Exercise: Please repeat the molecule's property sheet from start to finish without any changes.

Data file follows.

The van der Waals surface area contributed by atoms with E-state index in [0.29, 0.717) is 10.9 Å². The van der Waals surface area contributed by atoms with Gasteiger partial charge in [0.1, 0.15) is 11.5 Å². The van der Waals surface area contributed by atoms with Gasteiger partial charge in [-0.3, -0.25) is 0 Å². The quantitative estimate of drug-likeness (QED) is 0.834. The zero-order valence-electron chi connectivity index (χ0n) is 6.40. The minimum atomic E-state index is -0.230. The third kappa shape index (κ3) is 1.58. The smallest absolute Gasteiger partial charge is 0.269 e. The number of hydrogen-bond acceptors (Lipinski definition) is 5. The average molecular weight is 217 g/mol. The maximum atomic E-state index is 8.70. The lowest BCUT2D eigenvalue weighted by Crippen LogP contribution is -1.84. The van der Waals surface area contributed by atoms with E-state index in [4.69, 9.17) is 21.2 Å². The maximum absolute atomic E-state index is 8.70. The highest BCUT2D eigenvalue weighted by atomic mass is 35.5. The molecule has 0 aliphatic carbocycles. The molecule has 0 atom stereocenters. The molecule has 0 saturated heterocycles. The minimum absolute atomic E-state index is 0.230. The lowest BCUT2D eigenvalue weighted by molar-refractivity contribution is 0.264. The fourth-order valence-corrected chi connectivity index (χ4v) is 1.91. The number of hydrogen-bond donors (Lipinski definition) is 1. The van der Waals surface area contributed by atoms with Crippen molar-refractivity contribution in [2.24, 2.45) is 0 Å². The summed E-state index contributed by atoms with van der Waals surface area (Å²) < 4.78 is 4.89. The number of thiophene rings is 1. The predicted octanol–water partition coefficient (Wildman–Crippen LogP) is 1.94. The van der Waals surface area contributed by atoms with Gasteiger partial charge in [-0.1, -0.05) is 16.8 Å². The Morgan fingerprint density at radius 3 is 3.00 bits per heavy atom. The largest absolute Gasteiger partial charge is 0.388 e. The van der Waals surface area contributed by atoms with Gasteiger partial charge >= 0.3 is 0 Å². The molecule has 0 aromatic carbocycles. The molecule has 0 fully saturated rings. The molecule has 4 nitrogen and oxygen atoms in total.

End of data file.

The van der Waals surface area contributed by atoms with E-state index in [0.29, 0.717) is 10.9 Å². The van der Waals surface area contributed by atoms with Gasteiger partial charge in [0.1, 0.15) is 11.5 Å². The van der Waals surface area contributed by atoms with Gasteiger partial charge in [-0.3, -0.25) is 0 Å². The quantitative estimate of drug-likeness (QED) is 0.834. The zero-order valence-electron chi connectivity index (χ0n) is 6.40. The minimum atomic E-state index is -0.230. The third kappa shape index (κ3) is 1.58. The smallest absolute Gasteiger partial charge is 0.269 e. The number of hydrogen-bond acceptors (Lipinski definition) is 5. The average molecular weight is 217 g/mol. The maximum atomic E-state index is 8.70. The lowest BCUT2D eigenvalue weighted by Crippen LogP contribution is -1.84. The van der Waals surface area contributed by atoms with E-state index in [4.69, 9.17) is 21.2 Å². The maximum absolute atomic E-state index is 8.70. The highest BCUT2D eigenvalue weighted by atomic mass is 35.5. The molecule has 0 aliphatic carbocycles. The molecule has 0 atom stereocenters. The molecule has 0 saturated heterocycles. The minimum absolute atomic E-state index is 0.230. The lowest BCUT2D eigenvalue weighted by molar-refractivity contribution is 0.264. The fourth-order valence-corrected chi connectivity index (χ4v) is 1.91. The number of hydrogen-bond donors (Lipinski definition) is 1. The van der Waals surface area contributed by atoms with Crippen molar-refractivity contribution in [2.24, 2.45) is 0 Å². The summed E-state index contributed by atoms with van der Waals surface area (Å²) < 4.78 is 4.89. The number of thiophene rings is 1. The predicted octanol–water partition coefficient (Wildman–Crippen LogP) is 1.94. The van der Waals surface area contributed by atoms with Gasteiger partial charge in [-0.1, -0.05) is 16.8 Å². The Morgan fingerprint density at radius 3 is 3.00 bits per heavy atom. The largest absolute Gasteiger partial charge is 0.388 e. The van der Waals surface area contributed by atoms with Gasteiger partial charge >= 0.3 is 0 Å². The molecule has 0 aromatic carbocycles. The molecule has 0 fully saturated rings. The molecule has 4 nitrogen and oxygen atoms in total.